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D.H. Lawrence Memory Theatre

DH Lawrence comic on BBC East Midlands Today
Digital producer Paul Fillingham, student Richard Weare and literary producer James Walker. Source: BBC

James Walker and Paul Fillingham specialise in the creation of interdisciplinary collaborative digital works that explore Nottingham’s literary and cultural heritage. 

“We want to retrace D.H.Lawrence’s Savage Pilgrimage, explore his significance as a writer, and develop a personalised travel-trunk as a ‘Cabinet of Curiosity’ or Memory Theatre.”


D.H. Lawrence was a controversial writer who championed sensuality in an over-intellectualised world. In the 1920s he embarked on a journey of self-discovery known as his ‘Savage Pilgrimage’ which took him across Europe, Asia, Australia and Mexico. Accompanying him on his journey was a travel-trunk which had various compartments and drawers.

Lawrence Travel Trunk
D.H. Lawrence’s monogrammed travel trunk.


Whilst attending an exhibition of Lawrence’s ‘Banned Paintings’, Paul became intrigued by one of the exhibits; a monogrammed travel trunk, which in addition to housing Lawrence’s socks and undergarments, would have contained manuscripts, sketches and stories, as he toured the globe. The trunk accompanied the author and his lover Frieda on their ‘Savage Pilgrimage’ as they escaped England for Europe, Asia, Australia and Mexico.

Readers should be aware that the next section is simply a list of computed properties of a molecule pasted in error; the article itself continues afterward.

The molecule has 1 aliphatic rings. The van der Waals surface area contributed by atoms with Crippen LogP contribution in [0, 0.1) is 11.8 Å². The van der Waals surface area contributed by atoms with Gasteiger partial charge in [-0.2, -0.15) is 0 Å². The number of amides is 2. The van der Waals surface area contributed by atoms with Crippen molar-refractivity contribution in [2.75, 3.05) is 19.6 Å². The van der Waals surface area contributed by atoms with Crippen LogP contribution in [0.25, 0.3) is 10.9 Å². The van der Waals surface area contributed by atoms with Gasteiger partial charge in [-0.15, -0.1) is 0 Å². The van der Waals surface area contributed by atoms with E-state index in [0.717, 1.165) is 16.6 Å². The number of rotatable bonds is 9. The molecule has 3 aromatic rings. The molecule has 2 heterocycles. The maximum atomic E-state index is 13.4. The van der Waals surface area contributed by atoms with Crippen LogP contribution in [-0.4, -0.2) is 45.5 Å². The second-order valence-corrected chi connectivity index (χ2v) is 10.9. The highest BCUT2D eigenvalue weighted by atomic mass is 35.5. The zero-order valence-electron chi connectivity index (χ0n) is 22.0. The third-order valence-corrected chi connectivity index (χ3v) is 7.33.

Arundal Cabinet at the Harley Gallery, Nottinghamshire
James and Paul viewed this remarkable cabinet of curiosities (Arundel Cabinet, 1630 – Part of the Portland Collection) at the Harley Gallery in North Nottinghamshire.

In 2013, during a visit to the Harley Gallery in North Nottinghamshire, Paul and James discussed the concept of a D.H. Lawrence memory theatre. It was here, that they chanced upon the Arundel Cabinet (1630), an ornate and imposing example of a ‘cabinet of curiosities’. These objects enjoyed great popularity across Europe in the Seventeenth Century. In Germany, they were known as Kunstkabinett or Kunstkammer. In England they were sometimes referred to as ‘wonder rooms’ or ‘memory theatres’. These repositories were used by rulers and aristocracy to convey their knowledge and command of the world through the classification, curation and presentation of artefacts in miniature.


An extension of the duo’s previous digital literature projects; the D.H. Lawrence Memory Theatre will journey in both physical and digital form. A beautifully crafted work of art in its own right; drawers and compartments will contain objects, documents, poetry, paintings and essays. Integrated touch-screens will offer a glimpse into the digital heart of the memory theatre and the mind and soul of D.H. Lawrence. As the Memory Theatre travels in physical and digital form, it will also capture user-generated content, accumulating its own savage history and provenance..

YouTube video – What would people like to see in the memory theatre? (Early concepts).

Web design: thinkamigo | DH Lawrence Memory Theatre © Fillingham & Walker